Hello & Welcome,
Below: The date code FR indicates that this Schwinn Continental was manufactured in June of 1980. And it would appear it was parked shortly after it was purchased. There are some clues that tell this story, I will talk about those latter.
Yesterday I cleaned up the frame, then de greased the threaded headset assembly and the Ashtabula One Piece Crank bearings .
Today I reassembled the headset with fresh grease. And after de greasing the crown race I remounted the fork back on the frame.
Below: The fork blades were very rusty but cleaned up better than I expected.
Below: I have been using my new heat gun to remove the cracked up gold decals and the Continental "star sticker" on the fork legs. (always fun to play with new toys!) First I used Turtle-Wax Chrome Polish/ Rust Remover on the fork blades then brushed them with a fine brass brush. Then hit them again lightly with the Turtle Wax C.C.&R.R.
Below: The Ashtabula crank and Chainring Guard were a lot tougher than I thought they would be. "All in all" it went slow today. I hope the end results will be worth the effort. The toughest thing has been the rust. While it does not look all that bad, it is well seated into the chrome and is not coming off easily.
The crank received the full treatment brass brushed & polished with Turtle Wax Chrome Polish & Rust Remover.
Above: Here the Ashtabula crank is all cleaned up and reinstalled on the frame. Ashtabula is the town in Ohio where virtually all American one piece cranks were manufactured back in the day
Above: Not too bad! I now have a functioning crank and headset. And the chrome fork ain't to shabby either. I will probably concentrate on the wheels and the derailleurs next. It is important to establish "the basic drive system" before getting deeply into all the other components. The wheels will be Polished and Trued then new rim-strips will be installed. New tires and tubes will come latter. At the beginning of this post I talked about this bike having had very little use before storage. The first indicator was the plastic end cap on the kick stand. Not only was it still there, it showed very little wear. A couple other things I look at closely are the tires and brake shoes. If the tires appear to to be original and are all dried out and cracked but all "or most" of the tread appears to be there. That is a very good indicator the bike was used for a short time then parked. The Schwinn brand on the tires is also something to look for. The same goes for the brake shoes. If they are rock hard and filthy, but show little if any wear. Then you can add them to the list of indicators as well. Another really good indicator is the condition of the cups, races and bearings. If after you have de greased the cups the inside surface looks perfect with no wear marks then you have probably found a very low mileage old Schwinn. I suspect these low mileage old bikes are more common here in the US. It may have to do with our love affair with automobiles. Or it could be because once you have ridden one of these behemoth* bikes, walking starts to look like a really good alternative. I know once I reached the age of 16 (legal driving age here) I was only interested in two modes of transportation "automobiles and motorcycles." But then again I did grow up in "Metro Detroit" where cars were everything :)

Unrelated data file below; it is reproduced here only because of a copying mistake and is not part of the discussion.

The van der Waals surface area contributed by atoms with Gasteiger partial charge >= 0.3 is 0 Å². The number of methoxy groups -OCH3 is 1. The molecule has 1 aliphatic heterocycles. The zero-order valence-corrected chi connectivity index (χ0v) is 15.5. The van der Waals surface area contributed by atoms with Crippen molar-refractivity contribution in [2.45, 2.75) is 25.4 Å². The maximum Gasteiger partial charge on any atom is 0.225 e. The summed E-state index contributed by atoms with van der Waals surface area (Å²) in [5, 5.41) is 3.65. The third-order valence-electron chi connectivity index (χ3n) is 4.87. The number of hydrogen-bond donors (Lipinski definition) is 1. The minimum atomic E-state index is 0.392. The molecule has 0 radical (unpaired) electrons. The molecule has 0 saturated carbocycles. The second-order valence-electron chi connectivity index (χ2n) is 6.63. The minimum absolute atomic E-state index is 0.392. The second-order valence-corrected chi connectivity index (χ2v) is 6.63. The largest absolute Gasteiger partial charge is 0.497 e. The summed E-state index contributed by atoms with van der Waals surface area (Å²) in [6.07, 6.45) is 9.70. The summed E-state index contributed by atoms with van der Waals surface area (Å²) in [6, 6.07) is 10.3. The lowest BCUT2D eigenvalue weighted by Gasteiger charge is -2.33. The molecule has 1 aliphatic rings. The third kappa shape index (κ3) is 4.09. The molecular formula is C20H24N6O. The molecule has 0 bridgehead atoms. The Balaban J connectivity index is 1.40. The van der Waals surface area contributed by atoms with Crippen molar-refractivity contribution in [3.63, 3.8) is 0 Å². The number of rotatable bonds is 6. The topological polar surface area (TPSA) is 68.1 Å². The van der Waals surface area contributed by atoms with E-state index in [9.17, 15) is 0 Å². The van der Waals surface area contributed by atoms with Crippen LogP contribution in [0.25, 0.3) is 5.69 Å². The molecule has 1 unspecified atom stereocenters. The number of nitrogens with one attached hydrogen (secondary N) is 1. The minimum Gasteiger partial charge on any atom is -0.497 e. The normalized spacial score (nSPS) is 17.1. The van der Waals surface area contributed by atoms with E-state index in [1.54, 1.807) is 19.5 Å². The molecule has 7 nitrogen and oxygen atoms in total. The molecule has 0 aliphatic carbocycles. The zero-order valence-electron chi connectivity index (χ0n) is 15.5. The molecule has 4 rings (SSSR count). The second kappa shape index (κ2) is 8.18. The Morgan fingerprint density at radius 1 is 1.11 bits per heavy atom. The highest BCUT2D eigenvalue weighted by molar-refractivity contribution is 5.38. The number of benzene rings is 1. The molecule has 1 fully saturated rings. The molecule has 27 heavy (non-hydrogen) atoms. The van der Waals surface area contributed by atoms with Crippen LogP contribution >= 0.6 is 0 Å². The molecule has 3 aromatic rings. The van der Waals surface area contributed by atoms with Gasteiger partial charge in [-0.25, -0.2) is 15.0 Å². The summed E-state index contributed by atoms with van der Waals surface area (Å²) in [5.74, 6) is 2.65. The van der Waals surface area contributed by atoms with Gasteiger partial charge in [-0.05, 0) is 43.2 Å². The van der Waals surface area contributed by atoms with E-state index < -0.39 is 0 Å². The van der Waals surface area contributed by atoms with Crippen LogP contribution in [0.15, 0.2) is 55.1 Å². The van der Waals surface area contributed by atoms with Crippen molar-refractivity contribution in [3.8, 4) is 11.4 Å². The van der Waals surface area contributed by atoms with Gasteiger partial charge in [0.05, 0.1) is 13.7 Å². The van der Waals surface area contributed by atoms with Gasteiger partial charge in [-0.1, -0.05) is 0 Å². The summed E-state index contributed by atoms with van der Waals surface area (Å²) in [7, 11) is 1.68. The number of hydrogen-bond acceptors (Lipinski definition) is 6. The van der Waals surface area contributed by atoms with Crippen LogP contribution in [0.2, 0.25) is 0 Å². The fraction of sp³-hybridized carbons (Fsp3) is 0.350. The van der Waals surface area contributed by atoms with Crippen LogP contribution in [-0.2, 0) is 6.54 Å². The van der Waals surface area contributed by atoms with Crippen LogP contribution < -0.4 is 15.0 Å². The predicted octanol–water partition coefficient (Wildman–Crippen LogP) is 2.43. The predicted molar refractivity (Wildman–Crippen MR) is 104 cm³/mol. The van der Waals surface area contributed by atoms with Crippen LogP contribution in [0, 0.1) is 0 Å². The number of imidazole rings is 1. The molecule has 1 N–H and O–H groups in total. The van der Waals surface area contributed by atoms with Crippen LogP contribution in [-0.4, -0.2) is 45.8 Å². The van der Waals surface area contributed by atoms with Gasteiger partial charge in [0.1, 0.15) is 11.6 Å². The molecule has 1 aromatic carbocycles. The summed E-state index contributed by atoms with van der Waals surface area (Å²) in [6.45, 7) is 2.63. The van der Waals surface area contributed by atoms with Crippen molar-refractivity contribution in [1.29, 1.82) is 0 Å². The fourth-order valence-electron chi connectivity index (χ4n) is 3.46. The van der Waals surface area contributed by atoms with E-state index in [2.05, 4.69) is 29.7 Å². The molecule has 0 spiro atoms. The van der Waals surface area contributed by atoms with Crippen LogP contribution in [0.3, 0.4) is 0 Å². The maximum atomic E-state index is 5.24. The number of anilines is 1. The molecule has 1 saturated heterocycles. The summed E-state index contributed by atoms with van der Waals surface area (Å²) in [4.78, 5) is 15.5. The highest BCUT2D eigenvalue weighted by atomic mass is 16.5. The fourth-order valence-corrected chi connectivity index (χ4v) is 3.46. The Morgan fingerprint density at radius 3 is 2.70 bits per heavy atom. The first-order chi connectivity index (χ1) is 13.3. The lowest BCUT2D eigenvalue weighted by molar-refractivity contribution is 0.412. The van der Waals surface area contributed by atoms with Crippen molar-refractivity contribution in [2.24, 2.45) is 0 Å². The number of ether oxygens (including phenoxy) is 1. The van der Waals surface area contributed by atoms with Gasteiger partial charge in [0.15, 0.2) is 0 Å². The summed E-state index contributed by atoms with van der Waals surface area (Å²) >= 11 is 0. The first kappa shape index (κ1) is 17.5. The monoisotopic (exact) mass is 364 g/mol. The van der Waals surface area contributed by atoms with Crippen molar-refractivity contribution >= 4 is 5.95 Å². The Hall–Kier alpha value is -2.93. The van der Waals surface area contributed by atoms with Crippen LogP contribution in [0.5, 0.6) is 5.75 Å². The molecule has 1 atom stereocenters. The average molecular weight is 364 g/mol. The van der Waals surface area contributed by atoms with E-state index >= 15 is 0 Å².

Above: Me with my first real bike in front of my family's home in 1963. Check out some of that classic American Steel parked in the background. That's all I have for now. Until next time, please RIDE SAFELY and Remember to Always...RESCUE, RESTORE & RECYCLE
*(be-he-moth: A huge or monstrous creature)
Ramp it Up, Cyclist!
2 days ago